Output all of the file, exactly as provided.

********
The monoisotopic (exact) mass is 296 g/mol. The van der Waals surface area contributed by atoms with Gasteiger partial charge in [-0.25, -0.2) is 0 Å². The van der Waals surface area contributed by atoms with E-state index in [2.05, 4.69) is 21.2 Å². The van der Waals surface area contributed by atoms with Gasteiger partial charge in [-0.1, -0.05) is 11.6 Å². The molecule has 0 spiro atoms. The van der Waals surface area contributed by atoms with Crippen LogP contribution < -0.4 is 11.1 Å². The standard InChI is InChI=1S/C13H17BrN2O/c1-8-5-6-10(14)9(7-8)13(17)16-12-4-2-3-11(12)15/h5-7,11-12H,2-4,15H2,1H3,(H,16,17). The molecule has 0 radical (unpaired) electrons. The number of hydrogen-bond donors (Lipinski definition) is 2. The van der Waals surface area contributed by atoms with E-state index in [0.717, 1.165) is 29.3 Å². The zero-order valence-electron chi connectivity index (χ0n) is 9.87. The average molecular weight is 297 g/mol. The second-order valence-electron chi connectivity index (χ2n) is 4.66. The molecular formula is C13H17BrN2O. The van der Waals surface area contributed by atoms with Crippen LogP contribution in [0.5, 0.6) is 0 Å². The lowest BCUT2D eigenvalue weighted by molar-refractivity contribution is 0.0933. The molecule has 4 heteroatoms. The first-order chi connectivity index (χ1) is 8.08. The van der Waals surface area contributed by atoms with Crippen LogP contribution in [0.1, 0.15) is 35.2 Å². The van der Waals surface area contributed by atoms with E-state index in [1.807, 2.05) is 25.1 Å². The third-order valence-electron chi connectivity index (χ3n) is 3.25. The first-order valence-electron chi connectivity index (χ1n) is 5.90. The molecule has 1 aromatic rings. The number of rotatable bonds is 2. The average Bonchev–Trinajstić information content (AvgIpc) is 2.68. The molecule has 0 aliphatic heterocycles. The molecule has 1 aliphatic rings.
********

The monoisotopic (exact) mass is 296 g/mol. The van der Waals surface area contributed by atoms with Gasteiger partial charge in [-0.25, -0.2) is 0 Å². The van der Waals surface area contributed by atoms with E-state index in [2.05, 4.69) is 21.2 Å². The van der Waals surface area contributed by atoms with Gasteiger partial charge in [-0.1, -0.05) is 11.6 Å². The molecule has 0 spiro atoms. The van der Waals surface area contributed by atoms with Crippen LogP contribution < -0.4 is 11.1 Å². The standard InChI is InChI=1S/C13H17BrN2O/c1-8-5-6-10(14)9(7-8)13(17)16-12-4-2-3-11(12)15/h5-7,11-12H,2-4,15H2,1H3,(H,16,17). The molecule has 0 radical (unpaired) electrons. The number of hydrogen-bond donors (Lipinski definition) is 2. The van der Waals surface area contributed by atoms with E-state index in [0.717, 1.165) is 29.3 Å². The zero-order valence-electron chi connectivity index (χ0n) is 9.87. The average molecular weight is 297 g/mol. The second-order valence-electron chi connectivity index (χ2n) is 4.66. The molecular formula is C13H17BrN2O. The van der Waals surface area contributed by atoms with Crippen LogP contribution in [0.5, 0.6) is 0 Å². The lowest BCUT2D eigenvalue weighted by molar-refractivity contribution is 0.0933. The molecule has 4 heteroatoms. The first-order chi connectivity index (χ1) is 8.08. The van der Waals surface area contributed by atoms with Crippen LogP contribution in [0.1, 0.15) is 35.2 Å². The van der Waals surface area contributed by atoms with E-state index in [1.807, 2.05) is 25.1 Å². The third-order valence-electron chi connectivity index (χ3n) is 3.25. The first-order valence-electron chi connectivity index (χ1n) is 5.90. The molecule has 1 aromatic rings. The number of rotatable bonds is 2. The average Bonchev–Trinajstić information content (AvgIpc) is 2.68. The molecule has 0 aliphatic heterocycles. The molecule has 1 aliphatic rings.